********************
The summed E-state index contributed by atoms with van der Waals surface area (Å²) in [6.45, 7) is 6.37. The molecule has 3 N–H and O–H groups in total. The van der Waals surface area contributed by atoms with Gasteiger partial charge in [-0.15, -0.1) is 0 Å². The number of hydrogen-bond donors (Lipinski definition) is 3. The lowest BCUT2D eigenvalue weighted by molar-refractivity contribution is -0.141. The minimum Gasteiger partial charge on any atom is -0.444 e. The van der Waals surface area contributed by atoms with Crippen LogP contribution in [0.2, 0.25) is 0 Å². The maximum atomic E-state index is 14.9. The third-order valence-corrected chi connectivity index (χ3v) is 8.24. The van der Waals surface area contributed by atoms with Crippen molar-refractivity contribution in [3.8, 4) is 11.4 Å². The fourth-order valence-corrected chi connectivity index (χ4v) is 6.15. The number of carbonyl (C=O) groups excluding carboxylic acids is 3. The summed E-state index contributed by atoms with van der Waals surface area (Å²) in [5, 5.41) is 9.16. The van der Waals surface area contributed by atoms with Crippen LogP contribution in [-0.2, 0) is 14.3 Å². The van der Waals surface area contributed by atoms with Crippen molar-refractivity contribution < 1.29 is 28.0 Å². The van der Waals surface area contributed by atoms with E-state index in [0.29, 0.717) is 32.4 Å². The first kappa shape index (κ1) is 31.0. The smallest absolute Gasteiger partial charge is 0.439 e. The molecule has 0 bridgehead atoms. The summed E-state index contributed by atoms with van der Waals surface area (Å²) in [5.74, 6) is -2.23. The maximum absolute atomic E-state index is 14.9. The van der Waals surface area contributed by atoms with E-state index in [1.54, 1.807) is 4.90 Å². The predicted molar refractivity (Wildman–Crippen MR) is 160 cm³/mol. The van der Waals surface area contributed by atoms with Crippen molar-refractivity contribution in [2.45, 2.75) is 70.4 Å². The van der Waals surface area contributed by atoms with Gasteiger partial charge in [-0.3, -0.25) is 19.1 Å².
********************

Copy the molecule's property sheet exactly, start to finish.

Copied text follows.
The summed E-state index contributed by atoms with van der Waals surface area (Å²) in [6.45, 7) is 6.37. The molecule has 3 N–H and O–H groups in total. The van der Waals surface area contributed by atoms with Gasteiger partial charge in [-0.15, -0.1) is 0 Å². The number of hydrogen-bond donors (Lipinski definition) is 3. The lowest BCUT2D eigenvalue weighted by molar-refractivity contribution is -0.141. The minimum Gasteiger partial charge on any atom is -0.444 e. The van der Waals surface area contributed by atoms with Crippen LogP contribution in [0.2, 0.25) is 0 Å². The maximum atomic E-state index is 14.9. The third-order valence-corrected chi connectivity index (χ3v) is 8.24. The van der Waals surface area contributed by atoms with Crippen molar-refractivity contribution in [3.8, 4) is 11.4 Å². The fourth-order valence-corrected chi connectivity index (χ4v) is 6.15. The number of carbonyl (C=O) groups excluding carboxylic acids is 3. The summed E-state index contributed by atoms with van der Waals surface area (Å²) in [5, 5.41) is 9.16. The van der Waals surface area contributed by atoms with Crippen LogP contribution in [-0.2, 0) is 14.3 Å². The van der Waals surface area contributed by atoms with Crippen molar-refractivity contribution < 1.29 is 28.0 Å². The van der Waals surface area contributed by atoms with E-state index in [0.29, 0.717) is 32.4 Å². The first kappa shape index (κ1) is 31.0. The smallest absolute Gasteiger partial charge is 0.439 e. The molecule has 0 bridgehead atoms. The summed E-state index contributed by atoms with van der Waals surface area (Å²) in [5.74, 6) is -2.23. The maximum absolute atomic E-state index is 14.9. The van der Waals surface area contributed by atoms with E-state index in [1.54, 1.807) is 4.90 Å². The predicted molar refractivity (Wildman–Crippen MR) is 160 cm³/mol. The van der Waals surface area contributed by atoms with Crippen molar-refractivity contribution in [2.45, 2.75) is 70.4 Å². The van der Waals surface area contributed by atoms with Gasteiger partial charge in [-0.3, -0.25) is 19.1 Å².